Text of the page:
Temporal and spatial variations in primary productivity, phytoplankton assemblages and dissolved nutrient concentrations in Saanich Inlet, a British Columbia fjord




Grundle, Damian Shaun

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The present study investigated the temporal and spatial dynamics of primary productivity, total and size-fractionated chlorophyll a, phytoplankton taxonomic composition, dissolved nutrients, and temperature and salinity in the euphotic zone of Saanich Inlet. Seawater sampling was carried out monthly from May 2005 to November 2006 at the mouth and head of Saanich Inlet. Physical and chemical data indicated that spring/neap tidal cycles supplied nutrients to the head as well as to the mouth region of Saanich Inlet. Of the three nutrients (N03-, Si(OH)4 and P043) measured, N03- was identified as the potentially limiting nutrient for phytoplankton growth. During the growing season, three major phytoplankton bloom periods were observed in Saanich Inlet: a spring. a summer and a fall bloom, and phytoplankton assemblages were consistently dominated by micro-phytoplankton (mainly diatoms). During both the 2005 and 2006 growing season, rates of primary production and phytoplankton biomass were highest during the summer blooms, and results suggest that these blooms were triggered by peak freshwater discharge from the Fraser River. The estimated annual rate of total primary production in Saanich Inlet was 461 g C m-2 year-l. On average primary productivity was 1.5 times higher at the mouth than at the head of Saanich Inlet during the growing season. Results indicated that this difference was caused by a combination of lower NO3- concentrations and lower micro-phytoplankton biomass at the head of Saanich Inlet in comparison to the mouth. Throughout the 2005 and 2006 growing season, micro-phytoplankton contributed significantly to primary productivity in Saanich Inlet, indicating that a substantial portion of primary production was based on new primary productivity. This was confirmed by measurements of new primary production from May to October 2006. During this period, new primary production was responsible for 53 and 57% of total primary production at the head and mouth of Saanich Inlet, respectively. The results reported in this study have significantly improved our understanding of the factors that control the temporal and spatial variability of primary productivity in Saanich Inlet.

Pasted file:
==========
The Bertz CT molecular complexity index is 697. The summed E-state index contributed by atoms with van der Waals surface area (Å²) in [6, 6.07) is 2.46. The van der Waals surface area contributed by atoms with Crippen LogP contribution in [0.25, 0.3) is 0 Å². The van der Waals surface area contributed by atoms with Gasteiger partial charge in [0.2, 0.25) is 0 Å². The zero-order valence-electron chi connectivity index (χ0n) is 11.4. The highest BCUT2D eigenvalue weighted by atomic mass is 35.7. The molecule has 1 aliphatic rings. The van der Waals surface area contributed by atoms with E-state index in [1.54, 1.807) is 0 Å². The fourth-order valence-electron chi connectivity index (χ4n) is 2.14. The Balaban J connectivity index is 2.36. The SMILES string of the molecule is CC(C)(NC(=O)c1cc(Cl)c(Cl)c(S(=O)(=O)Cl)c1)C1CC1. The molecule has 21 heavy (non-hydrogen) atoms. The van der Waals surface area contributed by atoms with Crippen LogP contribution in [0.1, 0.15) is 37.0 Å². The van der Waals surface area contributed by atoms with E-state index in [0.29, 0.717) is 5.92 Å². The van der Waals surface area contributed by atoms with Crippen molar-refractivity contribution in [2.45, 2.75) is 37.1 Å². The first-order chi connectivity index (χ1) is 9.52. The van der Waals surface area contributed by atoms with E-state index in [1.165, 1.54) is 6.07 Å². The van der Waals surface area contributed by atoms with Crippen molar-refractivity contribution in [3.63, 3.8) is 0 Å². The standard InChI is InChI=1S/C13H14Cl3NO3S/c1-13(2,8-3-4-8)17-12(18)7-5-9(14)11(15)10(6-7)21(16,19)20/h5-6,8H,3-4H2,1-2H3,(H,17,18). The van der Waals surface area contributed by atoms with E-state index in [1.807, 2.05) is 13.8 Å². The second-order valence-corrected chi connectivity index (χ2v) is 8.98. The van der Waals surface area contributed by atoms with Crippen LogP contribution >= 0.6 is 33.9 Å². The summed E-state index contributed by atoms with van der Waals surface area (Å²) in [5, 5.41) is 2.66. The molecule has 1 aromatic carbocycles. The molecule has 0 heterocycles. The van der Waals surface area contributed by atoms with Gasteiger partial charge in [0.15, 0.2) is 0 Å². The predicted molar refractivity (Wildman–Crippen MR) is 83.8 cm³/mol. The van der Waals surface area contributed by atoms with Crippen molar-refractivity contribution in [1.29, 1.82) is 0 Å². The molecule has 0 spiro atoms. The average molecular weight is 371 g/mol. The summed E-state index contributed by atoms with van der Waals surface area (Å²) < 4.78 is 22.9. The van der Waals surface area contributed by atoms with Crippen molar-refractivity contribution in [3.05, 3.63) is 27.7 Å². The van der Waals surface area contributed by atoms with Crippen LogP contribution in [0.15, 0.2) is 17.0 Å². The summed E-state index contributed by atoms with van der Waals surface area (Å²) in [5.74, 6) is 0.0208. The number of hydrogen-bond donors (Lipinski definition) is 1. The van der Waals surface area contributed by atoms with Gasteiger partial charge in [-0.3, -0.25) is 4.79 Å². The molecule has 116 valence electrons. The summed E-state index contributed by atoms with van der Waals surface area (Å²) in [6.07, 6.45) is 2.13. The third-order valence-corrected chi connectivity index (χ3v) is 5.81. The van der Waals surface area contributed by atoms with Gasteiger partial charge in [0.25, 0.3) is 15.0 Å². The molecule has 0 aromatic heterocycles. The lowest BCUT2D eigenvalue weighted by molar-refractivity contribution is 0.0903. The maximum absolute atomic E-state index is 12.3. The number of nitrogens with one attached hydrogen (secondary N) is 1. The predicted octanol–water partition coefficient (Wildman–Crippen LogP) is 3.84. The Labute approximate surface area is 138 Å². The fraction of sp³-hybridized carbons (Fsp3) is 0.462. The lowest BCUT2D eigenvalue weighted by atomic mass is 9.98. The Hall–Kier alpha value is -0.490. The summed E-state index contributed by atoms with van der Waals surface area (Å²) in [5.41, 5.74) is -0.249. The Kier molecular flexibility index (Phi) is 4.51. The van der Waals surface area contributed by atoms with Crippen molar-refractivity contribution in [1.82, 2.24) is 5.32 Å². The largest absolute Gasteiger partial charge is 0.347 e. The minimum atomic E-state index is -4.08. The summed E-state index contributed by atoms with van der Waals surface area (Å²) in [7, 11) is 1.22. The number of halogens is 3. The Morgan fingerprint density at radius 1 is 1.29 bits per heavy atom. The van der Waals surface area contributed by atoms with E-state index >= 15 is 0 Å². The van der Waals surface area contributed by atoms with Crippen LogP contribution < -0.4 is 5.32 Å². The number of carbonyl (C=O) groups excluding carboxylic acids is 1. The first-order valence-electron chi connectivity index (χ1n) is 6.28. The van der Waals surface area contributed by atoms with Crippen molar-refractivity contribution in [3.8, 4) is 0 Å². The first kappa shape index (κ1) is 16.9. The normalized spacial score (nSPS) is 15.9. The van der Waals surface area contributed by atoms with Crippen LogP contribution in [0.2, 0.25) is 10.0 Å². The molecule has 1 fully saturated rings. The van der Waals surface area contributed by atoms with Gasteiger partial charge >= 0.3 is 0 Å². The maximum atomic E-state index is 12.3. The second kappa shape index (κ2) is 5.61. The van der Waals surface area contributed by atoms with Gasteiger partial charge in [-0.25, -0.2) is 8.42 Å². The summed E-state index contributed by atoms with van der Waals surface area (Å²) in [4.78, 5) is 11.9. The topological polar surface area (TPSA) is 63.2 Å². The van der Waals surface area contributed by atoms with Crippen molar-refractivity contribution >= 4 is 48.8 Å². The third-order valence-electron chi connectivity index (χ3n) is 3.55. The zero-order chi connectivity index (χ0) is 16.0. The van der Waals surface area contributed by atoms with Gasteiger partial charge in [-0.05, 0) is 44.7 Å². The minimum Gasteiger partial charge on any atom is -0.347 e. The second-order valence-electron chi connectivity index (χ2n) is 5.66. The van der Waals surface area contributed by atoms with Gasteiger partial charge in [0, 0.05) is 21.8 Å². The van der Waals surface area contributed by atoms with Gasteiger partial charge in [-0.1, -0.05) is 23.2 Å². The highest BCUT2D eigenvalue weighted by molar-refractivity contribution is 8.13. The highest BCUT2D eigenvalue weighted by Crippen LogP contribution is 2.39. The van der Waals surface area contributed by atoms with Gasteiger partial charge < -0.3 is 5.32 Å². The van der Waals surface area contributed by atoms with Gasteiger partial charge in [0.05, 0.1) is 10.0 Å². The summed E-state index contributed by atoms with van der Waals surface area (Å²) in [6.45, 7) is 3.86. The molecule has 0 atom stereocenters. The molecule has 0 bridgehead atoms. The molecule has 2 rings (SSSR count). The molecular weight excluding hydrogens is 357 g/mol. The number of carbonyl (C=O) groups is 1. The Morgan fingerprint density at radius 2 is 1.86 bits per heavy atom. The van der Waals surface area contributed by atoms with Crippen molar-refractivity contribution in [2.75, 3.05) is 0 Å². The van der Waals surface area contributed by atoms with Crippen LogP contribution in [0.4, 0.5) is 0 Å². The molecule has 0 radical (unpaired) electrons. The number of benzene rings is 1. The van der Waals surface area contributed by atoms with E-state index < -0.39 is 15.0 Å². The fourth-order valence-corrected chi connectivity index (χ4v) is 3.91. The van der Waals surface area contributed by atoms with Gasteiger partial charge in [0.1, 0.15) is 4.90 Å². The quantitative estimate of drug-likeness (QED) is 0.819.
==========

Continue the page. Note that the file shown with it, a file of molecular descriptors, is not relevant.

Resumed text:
Marine phytoplankton, Primary productivity, Saanich Inlet, B.C.